Hugo

Hugo

Hugo is the astonishing adventure of a wily and resourceful orphan boy whose quest to unlock a secret left to him by his father will transform Hugo and all those around him. 3.6 out of 5 based on 19 reviews
Hugo

Omniscore:

Certificate PG
Genre Adventure, Drama, Family
Director Martin Scorsese
Cast Chloe Moretz, Christopher Lee, Jude Law, Sacha Baron Cohen, Ben Kingsley Asa Butterfield
Studio Entertainment UK
Release Date December 2011
Running Time 127 mins
 

Hugo is the astonishing adventure of a wily and resourceful orphan boy whose quest to unlock a secret left to him by his father will transform Hugo and all those around him.

Reviews

Empire Magazine

Kim Newman

The movie is assembled with an obsessive delight in a combination of magic and mechanics, which unites his young and old heroes, a stage conjurer-turned-filmmaker and a lad with an inherited knack for fixing clockwork contraptions.

28/11/2011

Read Full Review


The Financial Times

Nigel Andrews

A delirium that delights and excites.

01/12/2011

Read Full Review


The Scotsman

Siobhan Synnot

It makes Avatar look like an Etch A Sketch.

28/11/2011

Read Full Review


The Daily Mail

Chris Tookey

The film has terrific strengths. Unlike most 3D movies, Hugo was shot using 3D not as a money-making gimmick but as a storytelling device, to add height, depth, humour and intensity. Another virtue is that the picture shows a fascination with early cinema that's joyful and infectious.

02/12/2011

Read Full Review


The New Yorker

David Denby

A fantasy of the mechanical world ... No other work of art has demonstrated so explicitly how gears, springs, shutters, wheels, and tracks can generate wonders.

28/11/2011

Read Full Review


The New York Times

Manohla Dargis

Hugo is specifically about those observers of life who, perhaps out of loneliness and with desire, explore reality through its moving images, which is why it’s also about the creation of a cinematic imagination — Hugo’s, Méliès’s, Mr. Scorsese’s, ours.

22/11/2011

Read Full Review


Time Magazine

Richard Corliss

Hugo is more than a love letter to film preservation, a charitable donation to movie lovers, critics included. It is a fable as sensitive and powerful as any Scorsese film since The Age of Innocence nearly two decades ago.

22/11/2011

Read Full Review


Time Out

Cath Clarke

It's all a little too patchy to be truly great and the story splutters along in places, but ‘Hugo’s quixotic faith in movies is intoxicating.

28/11/2011

Read Full Review


The Times

Kate Muir

Has [Scorsese] gone soft with his first children’s film? Well, yes, but his skills are as honed as ever, and he demonstrates that cinema is a magic box of tricks, then and now.

02/12/2011

Read Full Review


The Observer

Philip French

An imaginative history lesson in the form of a detective story.

04/12/2011

Read Full Review


Total Film

Rob James

There’s something truly perfect and poignant about using cinema’s breakthrough 3D technology to reach back into its past - and Scorsese revels in it.

28/11/2011

Read Full Review


The Sunday Times

Cosmo Landesman

It’s a bit rich of Scorsese, of all directors, to bang on about the magic and the enchantment, given that his career and reputation were founded on bringing a raw new realism to the cinema. Never mind. Film buffs will be in heaven — as their poor children sit in the darkness, bored rigid by Uncle Marty’s overlong lecture.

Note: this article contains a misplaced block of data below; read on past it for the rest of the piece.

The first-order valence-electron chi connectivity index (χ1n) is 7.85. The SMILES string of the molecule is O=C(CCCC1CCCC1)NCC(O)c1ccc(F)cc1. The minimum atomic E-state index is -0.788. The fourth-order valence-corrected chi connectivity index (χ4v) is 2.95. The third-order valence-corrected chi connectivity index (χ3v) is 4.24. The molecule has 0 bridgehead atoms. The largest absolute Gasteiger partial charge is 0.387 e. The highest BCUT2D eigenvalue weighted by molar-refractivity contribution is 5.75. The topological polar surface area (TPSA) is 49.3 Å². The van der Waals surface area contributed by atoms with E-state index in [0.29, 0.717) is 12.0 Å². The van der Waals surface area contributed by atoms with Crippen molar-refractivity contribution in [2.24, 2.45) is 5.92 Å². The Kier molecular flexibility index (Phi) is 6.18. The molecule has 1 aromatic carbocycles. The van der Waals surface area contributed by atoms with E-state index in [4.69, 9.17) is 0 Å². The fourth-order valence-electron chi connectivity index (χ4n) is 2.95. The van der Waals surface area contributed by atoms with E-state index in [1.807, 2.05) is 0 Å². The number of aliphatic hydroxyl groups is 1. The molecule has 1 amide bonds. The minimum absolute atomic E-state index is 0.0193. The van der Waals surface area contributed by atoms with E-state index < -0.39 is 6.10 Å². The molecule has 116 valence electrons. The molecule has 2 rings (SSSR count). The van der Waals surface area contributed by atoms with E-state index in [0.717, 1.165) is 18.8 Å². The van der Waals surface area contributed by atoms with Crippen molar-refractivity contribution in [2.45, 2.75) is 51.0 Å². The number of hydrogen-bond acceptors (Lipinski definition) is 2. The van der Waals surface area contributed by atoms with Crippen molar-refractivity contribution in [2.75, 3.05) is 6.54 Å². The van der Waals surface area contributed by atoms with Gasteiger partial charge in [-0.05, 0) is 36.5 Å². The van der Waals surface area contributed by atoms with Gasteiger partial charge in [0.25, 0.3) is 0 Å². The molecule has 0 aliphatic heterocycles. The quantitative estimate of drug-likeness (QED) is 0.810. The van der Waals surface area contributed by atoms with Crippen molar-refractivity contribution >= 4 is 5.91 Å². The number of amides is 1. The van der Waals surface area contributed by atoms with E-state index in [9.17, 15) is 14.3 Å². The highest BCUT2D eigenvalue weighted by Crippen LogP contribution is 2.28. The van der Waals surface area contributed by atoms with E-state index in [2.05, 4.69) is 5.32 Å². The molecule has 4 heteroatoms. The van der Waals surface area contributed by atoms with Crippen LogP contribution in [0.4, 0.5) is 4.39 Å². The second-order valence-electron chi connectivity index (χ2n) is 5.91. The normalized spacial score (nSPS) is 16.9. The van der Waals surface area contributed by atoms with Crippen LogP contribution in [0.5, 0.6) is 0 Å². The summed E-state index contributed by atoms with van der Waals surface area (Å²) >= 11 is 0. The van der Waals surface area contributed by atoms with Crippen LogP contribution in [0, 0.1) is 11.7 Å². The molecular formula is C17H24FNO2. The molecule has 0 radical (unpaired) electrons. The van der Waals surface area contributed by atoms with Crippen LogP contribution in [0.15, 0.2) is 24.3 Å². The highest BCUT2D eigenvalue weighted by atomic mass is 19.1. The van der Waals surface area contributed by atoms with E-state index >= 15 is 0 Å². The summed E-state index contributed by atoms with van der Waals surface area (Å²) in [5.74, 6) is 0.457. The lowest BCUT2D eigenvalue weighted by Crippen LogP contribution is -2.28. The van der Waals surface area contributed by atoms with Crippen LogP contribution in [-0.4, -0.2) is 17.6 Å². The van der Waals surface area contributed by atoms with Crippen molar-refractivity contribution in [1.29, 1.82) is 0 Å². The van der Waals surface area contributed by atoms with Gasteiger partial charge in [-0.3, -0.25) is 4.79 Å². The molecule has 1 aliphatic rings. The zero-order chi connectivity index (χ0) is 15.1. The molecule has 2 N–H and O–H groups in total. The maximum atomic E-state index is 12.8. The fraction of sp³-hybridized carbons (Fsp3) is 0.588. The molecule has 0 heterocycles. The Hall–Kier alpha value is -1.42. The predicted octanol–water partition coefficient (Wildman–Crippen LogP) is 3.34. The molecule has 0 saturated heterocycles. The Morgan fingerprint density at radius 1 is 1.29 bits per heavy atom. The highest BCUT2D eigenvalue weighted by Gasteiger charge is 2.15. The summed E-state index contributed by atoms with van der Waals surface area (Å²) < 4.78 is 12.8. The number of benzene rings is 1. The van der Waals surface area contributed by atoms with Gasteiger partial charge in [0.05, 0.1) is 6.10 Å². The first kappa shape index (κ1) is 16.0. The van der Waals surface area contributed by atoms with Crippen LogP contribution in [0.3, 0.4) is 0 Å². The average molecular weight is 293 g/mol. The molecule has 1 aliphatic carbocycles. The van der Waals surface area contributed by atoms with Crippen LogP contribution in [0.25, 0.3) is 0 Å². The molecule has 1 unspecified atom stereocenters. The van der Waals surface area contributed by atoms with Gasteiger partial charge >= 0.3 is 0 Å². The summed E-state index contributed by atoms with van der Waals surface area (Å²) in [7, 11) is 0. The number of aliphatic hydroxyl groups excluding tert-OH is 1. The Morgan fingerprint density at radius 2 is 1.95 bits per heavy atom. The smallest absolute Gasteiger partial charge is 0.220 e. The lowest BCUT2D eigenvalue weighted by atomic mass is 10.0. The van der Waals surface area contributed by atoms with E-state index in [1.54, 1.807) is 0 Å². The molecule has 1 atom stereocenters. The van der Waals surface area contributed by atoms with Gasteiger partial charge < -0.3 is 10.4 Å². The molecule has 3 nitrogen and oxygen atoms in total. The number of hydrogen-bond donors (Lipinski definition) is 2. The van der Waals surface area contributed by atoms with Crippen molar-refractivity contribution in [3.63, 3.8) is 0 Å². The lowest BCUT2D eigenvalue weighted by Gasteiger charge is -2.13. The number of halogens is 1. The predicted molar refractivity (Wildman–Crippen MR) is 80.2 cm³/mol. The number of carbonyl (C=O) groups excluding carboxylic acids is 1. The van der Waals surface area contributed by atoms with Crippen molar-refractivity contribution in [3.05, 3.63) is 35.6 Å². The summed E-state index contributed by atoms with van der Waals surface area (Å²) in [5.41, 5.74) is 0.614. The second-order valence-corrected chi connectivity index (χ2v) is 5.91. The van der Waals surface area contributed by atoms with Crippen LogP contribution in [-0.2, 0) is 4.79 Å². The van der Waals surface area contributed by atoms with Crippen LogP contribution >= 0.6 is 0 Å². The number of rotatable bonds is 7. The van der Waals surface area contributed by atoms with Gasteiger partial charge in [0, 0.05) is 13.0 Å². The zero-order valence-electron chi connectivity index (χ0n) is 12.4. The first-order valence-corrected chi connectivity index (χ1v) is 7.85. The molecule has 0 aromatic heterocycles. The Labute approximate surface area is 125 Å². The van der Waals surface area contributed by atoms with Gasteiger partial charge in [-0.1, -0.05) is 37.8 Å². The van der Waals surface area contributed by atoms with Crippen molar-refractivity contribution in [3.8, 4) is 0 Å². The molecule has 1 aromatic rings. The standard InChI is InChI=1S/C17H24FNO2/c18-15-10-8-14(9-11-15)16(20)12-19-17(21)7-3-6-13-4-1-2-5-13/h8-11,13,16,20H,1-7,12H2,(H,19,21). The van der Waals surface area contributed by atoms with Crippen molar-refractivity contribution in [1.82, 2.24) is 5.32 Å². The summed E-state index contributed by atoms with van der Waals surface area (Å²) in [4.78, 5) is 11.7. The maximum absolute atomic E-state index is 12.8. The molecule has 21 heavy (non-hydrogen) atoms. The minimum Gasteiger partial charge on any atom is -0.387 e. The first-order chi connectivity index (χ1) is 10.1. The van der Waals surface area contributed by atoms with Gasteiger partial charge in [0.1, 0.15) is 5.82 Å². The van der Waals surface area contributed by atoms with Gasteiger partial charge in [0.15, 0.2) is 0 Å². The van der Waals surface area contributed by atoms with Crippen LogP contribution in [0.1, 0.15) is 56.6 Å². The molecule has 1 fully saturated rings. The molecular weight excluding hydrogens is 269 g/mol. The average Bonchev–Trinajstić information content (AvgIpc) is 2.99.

04/12/2011

Read Full Review


The Los Angeles Times

Kenneth Turan

Given how inescapably bloody and violent so many of Scorsese's past films have been, it's something of an upset that "Hugo" is effective at all. The book Scorsese chose to adapt is out of the ordinary all by itself.

23/11/2011

Read Full Review


The New Statesman

Daniel Trilling

There is too much breathless talk of having an "adventure" and cinema being a "special place", a place "where dreams are made". Are dreams really made by the movie business, like so many cars rolling off a production line?

01/12/2011

Read Full Review


The Daily Telegraph

Robbie Collin

For all its worthy intentions and technical brilliance, Hugo is a hard film to love: not only for children, who may find the largely immobile plot a slog, but also to viewers of any age who’d rather be charmed than merely wowed.

01/12/2011

Read Full Review


The Guardian

Peter Bradshaw

A hi-tech magic lantern presentation on the wonder of early cinema, and its origins in the world of clockwork craftsmanship: toys, games, illusions.

01/12/2011

Read Full Review


The Evening Standard

David Sexton

Scorsese's great films feel dangerous, fevered, hallucinatory. These days he seems wholly conservative, primarily keen on restoration. Hugo is cinema shining a light reverently up its own fundament. It's hard to know which generation this family film can truly entertain. Not the kids, I suspect. Grandpa, perhaps.

02/12/2011

Read Full Review


The Independent

Anthony Quinn

There is nothing wrong with Scorsese wanting to celebrate cinema's first cracklings of genius, and his recreation of bravura moments ... goes deep into his own obsessive love of movie ingenuity. But it is mismatched to a tame and synthetic family-based confection that moves at a slouch and provokes nothing like the pathos intended.

02/12/2011

Read Full Review


The Independent on Sunday

Jonathan Romney

Seriously, who ever thought that Martin Scorsese would stoop to getting a comic reaction shot from a doberman?

04/12/2011

Read Full Review


©2013 The Omnivore